Game programming/Questions

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Game programming questions asked by users and answered by Davichito:

1. I want to know about the games and their complexity. What is the simpler and harder games I can make and what do I need to know in each phase?

The simpler games you can make are text based adventures and turn based games. in construction

2. Tell me about file structure. How should I structure my files?

The first thing you need to do is to think about a file structure. It should be related to the complexity of your game and the data structures you will use. Here is an example:
  • Folders bmp, cfg, snd, and the code would be in the master directory or in ./src.
Also, you have to think about a naming convention for your files and structures/classes, variables, etc. They depend on the complexity of the game: most games will need game.c for Game class/structure and other files such as gfx.c, sprites.c, player.c, etc. The most important after determining a basic file structure and naming conventions is the design of the game, point 4.

3. Which libraries and languages can I use?

4. Tell me about game design. I want an example of a simple game design with structures, files and some fields. Also, the interaction between them.

This is usually the most important part of the game. You need to have a robust design for the application to succeed. This includes making structure/class diagrams (depending if your game will use structured or OOP programming), deciding which classes you will have, the use of global variables and specially the dependencies between modules. At this time, you will need to decide which classes will interact with others and if you will use composition or inheritance (in OOP languages).

Composition is including a structure inside another structure, usually through a pointer or reference. This example will clarify it:

typedef struct _player; { struct sprite * sprite; int lives; int energy; unsigned int flags; } player;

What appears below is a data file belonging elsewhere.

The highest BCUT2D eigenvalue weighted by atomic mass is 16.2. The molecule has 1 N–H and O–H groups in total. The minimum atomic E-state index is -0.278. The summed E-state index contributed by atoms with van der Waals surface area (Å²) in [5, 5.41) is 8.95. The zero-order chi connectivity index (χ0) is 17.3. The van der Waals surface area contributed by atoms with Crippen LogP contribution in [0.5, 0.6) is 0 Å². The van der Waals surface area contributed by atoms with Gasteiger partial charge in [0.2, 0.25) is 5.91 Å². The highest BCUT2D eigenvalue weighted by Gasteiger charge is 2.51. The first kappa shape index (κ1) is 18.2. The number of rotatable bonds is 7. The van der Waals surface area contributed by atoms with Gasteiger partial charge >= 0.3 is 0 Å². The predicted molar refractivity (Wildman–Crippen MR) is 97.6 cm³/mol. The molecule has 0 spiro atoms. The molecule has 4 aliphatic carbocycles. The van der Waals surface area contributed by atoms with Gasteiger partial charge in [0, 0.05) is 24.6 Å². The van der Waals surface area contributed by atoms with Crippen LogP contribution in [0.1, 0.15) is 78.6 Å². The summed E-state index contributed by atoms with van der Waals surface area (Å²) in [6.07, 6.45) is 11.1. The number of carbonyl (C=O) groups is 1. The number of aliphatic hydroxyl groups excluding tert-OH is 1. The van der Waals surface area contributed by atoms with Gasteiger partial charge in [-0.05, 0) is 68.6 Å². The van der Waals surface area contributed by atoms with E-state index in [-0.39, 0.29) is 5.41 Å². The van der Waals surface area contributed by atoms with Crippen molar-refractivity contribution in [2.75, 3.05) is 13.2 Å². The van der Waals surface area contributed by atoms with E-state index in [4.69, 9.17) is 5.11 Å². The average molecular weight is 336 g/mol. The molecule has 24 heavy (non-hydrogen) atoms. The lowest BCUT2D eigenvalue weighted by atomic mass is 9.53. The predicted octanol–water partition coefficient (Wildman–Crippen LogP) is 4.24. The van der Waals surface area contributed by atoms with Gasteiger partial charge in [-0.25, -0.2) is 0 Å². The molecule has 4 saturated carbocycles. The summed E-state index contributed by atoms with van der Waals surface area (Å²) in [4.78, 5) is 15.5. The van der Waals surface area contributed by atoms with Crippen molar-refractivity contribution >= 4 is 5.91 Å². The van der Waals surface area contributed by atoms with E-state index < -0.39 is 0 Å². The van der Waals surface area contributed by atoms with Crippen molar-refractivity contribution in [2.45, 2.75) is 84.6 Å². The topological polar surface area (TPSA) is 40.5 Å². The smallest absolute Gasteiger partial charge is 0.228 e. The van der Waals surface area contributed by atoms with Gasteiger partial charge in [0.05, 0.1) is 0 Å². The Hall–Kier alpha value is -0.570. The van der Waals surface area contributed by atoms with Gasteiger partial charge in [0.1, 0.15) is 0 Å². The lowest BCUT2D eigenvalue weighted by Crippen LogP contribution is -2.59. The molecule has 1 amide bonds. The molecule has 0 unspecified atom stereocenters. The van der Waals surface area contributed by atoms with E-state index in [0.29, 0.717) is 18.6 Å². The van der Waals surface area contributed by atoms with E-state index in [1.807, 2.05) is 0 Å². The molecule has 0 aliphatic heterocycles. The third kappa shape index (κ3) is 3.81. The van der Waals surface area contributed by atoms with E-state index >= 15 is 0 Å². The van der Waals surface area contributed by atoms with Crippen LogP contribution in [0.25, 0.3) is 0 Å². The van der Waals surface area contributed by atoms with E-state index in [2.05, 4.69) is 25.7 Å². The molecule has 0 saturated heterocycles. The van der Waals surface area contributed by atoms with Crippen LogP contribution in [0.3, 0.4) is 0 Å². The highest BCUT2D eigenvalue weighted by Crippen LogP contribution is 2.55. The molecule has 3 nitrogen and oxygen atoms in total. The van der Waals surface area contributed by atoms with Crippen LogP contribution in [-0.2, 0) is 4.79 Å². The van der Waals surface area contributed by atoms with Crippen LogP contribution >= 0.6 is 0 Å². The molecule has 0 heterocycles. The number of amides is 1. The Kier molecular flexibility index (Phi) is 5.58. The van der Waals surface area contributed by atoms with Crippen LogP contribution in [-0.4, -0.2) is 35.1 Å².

This shows the declaration of the type player which includes a pointer to its own sprite. That way the sprite can be accessed from there to be able to draw it, load its images, among other things.

So, using header files each class includes the definitions the other needs. This step is common in programming, so it is a generic concept instead of specific to game programming.

The specific parts of game programming are deciding this structure/class organization. Usually, it may involve having several abstract data types to model the objects in the game. The most common are:

  • Player data structure. It contains fields such as energy, lives, flags (states for the player, boolean values), position information (such as x, y), size, image to blit and other data about the sprite (usually through composition using struct sprite * sprite;), velocity, etc. The function members it will have (or just functions if done in a structured programming language, such as C) depends on what we need to do with the player. That includes behavior such as moving it, jumping, etc.

List of possible functions for the behavior of player data type.

  • Draw, Move(int direction), Face(direction), StartJumping(), HandleJump(), StopJump(), Attack(), etc.

The movement functions are pretty straight, they will update the function using the x, y fields and the velocity and acceleration of the player. So, the code would be something like this:

x += vx;
y += vy;

notice that some of them can be zero. Discussing jumping is implementing the physics equations related to gravity, which is similar to this.

vx += ax;
vy += vy;

The player must have flags or boolean values to know where it's facing. It usually goes inside the sprite structure, so we will discuss that later.